Acceptance: Institutional or Confessional?

I reflected about acceptance at camp and in the church several days ago. My friend, Ben Simpson, clarified for me a distinction in acceptance through sharing the following:

Institutional acceptance is based on a characteristic of a particular institution, organization or community.

Confessional acceptance is based on our confession of Jesus Christ as Lord and the character of the God that we serve.

I have experienced churches to be accepting based on a mix of these in varying degrees. Can you have one without the other? How do they interact?

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2 thoughts on “Acceptance: Institutional or Confessional?

  1. This is an important issue, and one that I think goes to the heart of the transition between the Methodist/Wesleyan movement, and the institutionalization of the United Methodist church which has in many ways lead to the steady and accelerating decline it has experienced since the Merger.

    When we focus on “Membership” gains/loses in an institution, focusing on “acceptance of everyone” we have lost the essential dna and driving force that underlies the very purpose for the institution itself, which of course is the proclamation of the Gospel and the invitation to repentance, saving faith and radical discipleship. Membership is a category highly to be prized by the social elite, the political aspirant, the civic leader, and the like. (At least in days gone by) Conversion to kingdom mission is the stuff of significant movements of God. The two are, in fact, incompatible.

    I’m afraid that the history of the UM church is the sad history of all those who stayed behind in the respectable mainline confines as kingdom movements emerged, and ultimately splintered from the church. Movements like the Holiness movement, the Salvation Army, the charismatic movement, the pentecostal movement, etc etc.. While we once were a trailblazing frontier faith, we are now mired in the mendacity of institutional bureaucracy. Institutional preservation has eclipsed missional integration. How else to you explain the reality that candidates for ordination can question the most basic tenants of trinitarian doctrine and still be ordained, but dare they question something like infant baptism or the iteneracy and they will be tossed unceremoniously to the curb. The world turned upside down!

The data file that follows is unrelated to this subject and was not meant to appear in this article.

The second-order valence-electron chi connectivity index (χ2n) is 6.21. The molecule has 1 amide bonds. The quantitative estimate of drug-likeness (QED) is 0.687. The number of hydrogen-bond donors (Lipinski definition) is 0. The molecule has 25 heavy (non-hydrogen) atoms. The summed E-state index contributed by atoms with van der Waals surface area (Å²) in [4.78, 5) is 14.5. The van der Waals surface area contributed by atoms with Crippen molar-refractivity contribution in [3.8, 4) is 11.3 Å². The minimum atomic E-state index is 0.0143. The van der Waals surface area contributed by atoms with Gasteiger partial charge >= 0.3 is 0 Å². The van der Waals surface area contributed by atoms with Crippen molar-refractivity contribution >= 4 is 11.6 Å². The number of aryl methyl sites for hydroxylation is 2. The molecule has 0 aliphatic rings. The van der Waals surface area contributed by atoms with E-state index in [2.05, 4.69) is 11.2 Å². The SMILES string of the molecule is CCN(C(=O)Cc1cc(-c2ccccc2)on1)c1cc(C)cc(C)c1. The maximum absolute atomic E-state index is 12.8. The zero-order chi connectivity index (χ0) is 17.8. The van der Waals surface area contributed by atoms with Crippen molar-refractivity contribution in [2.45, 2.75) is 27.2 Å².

One of the most disturbing things I hear in Methodist Circles is the notion that the UM church is not a “Confessional” Church. In essence this is to say we are not in fact a Church at all. The church is built on Confession of Jesus Christ as Lord and Savior. The first confession of course being that of St. Peter, and moving forward through the centuries. To eschew confession is to eschew Jesus and his demand that we become his followers. In essence its to abandon the mission. Thus we become seriously in danger of having Jesus look at all of our “Good Works” and say those most haunting of words. “Depart from me, for I never knew you”.

  2. Well, if we are talking Christian churches, I would hope that the confessional acceptance is included in the institutional acceptance.

    For my mind, the institutional acceptance can vary, but should be careful how tightly it restricts membership. Issues like infant baptism or absolution can lead to potential members turning away and finding other churches. Each institution has to decide where the line needs to be drawn.

    Of course, this lines can also lead to some fun.

    “As long as Baptists marry Catholics, the Methodist church will survive!”

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